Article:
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Second Chance

Working with people with brain injury to rebrand their centre

Second Chance is a member-led brain injury rehabilitation centre in Wakefield. Run by expert medical and rehabilitation staff, it works with care and compassion to support people on their rehabilitation journey and provides a warm and welcoming community where members can be themselves. We worked closely with members to rebrand the organisation and deliver a brand new website.

Branding & website

Involving members from the very beginning

We met with Second Chance members over a series of meetings to understand the role the organisation played in their lives. We involved as many people as possible in the design process at every step, listening to their thoughts and presenting our ideas back to them.  The resulting brand is not only clear and coherent, but also something members feel reassured by – we unearthed an identity members always felt was there but which wasn’t being articulated.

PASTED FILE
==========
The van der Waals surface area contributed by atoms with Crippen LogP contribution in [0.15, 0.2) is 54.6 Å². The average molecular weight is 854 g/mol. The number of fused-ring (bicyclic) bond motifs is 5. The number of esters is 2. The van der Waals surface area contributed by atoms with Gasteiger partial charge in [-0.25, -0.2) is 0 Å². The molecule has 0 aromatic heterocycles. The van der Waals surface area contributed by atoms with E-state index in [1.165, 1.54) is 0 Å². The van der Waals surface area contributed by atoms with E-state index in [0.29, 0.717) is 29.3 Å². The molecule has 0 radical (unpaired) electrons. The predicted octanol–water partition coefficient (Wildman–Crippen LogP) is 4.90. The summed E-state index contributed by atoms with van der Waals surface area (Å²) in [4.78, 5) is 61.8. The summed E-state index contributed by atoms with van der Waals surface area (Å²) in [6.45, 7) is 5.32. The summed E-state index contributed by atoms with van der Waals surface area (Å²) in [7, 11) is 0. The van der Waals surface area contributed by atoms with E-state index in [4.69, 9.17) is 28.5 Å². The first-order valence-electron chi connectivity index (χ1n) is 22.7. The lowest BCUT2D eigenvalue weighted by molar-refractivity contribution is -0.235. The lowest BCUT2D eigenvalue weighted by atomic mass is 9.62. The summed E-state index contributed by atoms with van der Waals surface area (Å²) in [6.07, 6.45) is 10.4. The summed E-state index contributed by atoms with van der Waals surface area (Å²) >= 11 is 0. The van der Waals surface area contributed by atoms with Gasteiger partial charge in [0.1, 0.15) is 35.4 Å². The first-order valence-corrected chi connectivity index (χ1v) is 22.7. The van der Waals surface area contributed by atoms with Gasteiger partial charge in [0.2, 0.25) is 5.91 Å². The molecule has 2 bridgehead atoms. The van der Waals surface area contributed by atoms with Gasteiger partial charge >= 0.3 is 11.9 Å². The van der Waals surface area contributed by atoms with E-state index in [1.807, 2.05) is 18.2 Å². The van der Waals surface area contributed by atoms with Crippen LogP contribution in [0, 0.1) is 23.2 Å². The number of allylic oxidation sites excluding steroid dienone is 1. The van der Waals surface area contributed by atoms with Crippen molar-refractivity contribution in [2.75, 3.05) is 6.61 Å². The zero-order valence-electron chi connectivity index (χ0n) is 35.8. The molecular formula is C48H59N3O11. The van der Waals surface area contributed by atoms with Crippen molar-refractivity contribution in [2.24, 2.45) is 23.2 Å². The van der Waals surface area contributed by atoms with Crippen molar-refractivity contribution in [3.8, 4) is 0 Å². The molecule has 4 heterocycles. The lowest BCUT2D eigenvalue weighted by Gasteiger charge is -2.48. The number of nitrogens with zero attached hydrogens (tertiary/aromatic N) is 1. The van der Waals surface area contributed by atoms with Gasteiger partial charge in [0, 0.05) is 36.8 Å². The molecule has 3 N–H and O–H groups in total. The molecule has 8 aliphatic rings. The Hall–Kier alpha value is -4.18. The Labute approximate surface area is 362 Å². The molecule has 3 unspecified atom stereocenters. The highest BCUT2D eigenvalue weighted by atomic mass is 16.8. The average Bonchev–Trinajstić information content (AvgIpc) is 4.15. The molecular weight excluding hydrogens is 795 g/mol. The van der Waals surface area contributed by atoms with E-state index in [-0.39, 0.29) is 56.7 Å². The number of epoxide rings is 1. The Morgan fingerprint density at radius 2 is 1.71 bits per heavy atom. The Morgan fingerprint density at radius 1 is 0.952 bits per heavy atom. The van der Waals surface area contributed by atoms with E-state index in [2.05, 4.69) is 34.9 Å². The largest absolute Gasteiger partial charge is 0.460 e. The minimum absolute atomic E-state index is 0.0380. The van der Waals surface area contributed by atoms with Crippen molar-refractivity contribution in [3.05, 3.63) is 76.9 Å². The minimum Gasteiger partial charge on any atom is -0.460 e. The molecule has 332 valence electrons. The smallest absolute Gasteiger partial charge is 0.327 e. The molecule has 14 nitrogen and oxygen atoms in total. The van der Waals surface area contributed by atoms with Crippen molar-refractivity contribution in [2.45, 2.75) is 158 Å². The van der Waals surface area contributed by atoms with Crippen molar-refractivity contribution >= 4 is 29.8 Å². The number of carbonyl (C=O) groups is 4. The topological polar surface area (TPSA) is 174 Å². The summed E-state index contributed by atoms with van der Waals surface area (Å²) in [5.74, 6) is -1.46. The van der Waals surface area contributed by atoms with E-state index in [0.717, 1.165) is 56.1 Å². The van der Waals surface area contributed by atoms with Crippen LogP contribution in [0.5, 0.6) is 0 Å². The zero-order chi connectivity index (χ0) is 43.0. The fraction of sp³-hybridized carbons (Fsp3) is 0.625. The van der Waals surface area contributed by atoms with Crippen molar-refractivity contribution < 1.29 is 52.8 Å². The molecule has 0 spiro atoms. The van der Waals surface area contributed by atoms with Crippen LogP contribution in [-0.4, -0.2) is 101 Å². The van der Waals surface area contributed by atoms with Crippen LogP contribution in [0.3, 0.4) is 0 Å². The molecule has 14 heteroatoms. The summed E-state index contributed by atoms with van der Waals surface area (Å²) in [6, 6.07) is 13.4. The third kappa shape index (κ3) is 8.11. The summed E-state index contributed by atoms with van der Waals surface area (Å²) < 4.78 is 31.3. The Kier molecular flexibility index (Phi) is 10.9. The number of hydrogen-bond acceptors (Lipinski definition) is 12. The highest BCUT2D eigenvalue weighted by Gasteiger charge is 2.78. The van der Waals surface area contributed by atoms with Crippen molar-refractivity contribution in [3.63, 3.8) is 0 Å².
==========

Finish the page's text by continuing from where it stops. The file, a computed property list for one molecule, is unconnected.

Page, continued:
I’d been trying in vain to get my head around everything but reading your advice pages was the first time I’ve found something where it all made sense!

– Second Chance member

Clear, straightforward copy for users with brain injury

We worked closely with the organisation to develop a comprehensive help and advice section populated with useful information, created to educate people on the potential steps of the rehabilitation journey. We tested these pages with members to ensure they were suitable in terms of both tone and readability. When writing for audiences with impaired cognition, we made sure to follow best practice guidelines, such as front-loading sentences with key information.

An accessible design, suitable for everyone

We discussed accessibility throughout the design process, building up an understanding of small but significant ways in which brain injury accessibility needs are unique. For example, we learned that although most accessibility guides encourage high contrast ratios for text to aid readability, for people with brain injury (as well as some other neuro-atypical conditions), too high a contrast ratio can be equally problematic, with soft background colours preferred to harsh white.